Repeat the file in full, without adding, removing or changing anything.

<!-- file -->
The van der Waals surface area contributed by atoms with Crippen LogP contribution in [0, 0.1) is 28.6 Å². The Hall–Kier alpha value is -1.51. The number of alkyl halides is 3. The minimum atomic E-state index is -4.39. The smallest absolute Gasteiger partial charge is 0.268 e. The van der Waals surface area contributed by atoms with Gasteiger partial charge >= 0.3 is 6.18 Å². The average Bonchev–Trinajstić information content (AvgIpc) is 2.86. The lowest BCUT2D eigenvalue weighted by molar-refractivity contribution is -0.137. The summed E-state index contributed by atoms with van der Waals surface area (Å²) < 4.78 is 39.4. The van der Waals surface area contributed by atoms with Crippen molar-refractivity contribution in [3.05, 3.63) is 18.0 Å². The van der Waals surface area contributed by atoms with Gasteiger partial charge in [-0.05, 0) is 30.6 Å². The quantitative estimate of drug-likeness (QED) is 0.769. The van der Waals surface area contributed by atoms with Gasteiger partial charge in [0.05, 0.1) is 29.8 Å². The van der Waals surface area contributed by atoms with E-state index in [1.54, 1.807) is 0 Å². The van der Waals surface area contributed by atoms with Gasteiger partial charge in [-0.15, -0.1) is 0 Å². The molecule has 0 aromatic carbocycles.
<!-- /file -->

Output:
The van der Waals surface area contributed by atoms with Crippen LogP contribution in [0, 0.1) is 28.6 Å². The Hall–Kier alpha value is -1.51. The number of alkyl halides is 3. The minimum atomic E-state index is -4.39. The smallest absolute Gasteiger partial charge is 0.268 e. The van der Waals surface area contributed by atoms with Gasteiger partial charge >= 0.3 is 6.18 Å². The average Bonchev–Trinajstić information content (AvgIpc) is 2.86. The lowest BCUT2D eigenvalue weighted by molar-refractivity contribution is -0.137. The summed E-state index contributed by atoms with van der Waals surface area (Å²) < 4.78 is 39.4. The van der Waals surface area contributed by atoms with Crippen molar-refractivity contribution in [3.05, 3.63) is 18.0 Å². The van der Waals surface area contributed by atoms with Gasteiger partial charge in [-0.05, 0) is 30.6 Å². The quantitative estimate of drug-likeness (QED) is 0.769. The van der Waals surface area contributed by atoms with Gasteiger partial charge in [0.05, 0.1) is 29.8 Å². The van der Waals surface area contributed by atoms with E-state index in [1.54, 1.807) is 0 Å². The van der Waals surface area contributed by atoms with Gasteiger partial charge in [-0.15, -0.1) is 0 Å². The molecule has 0 aromatic carbocycles.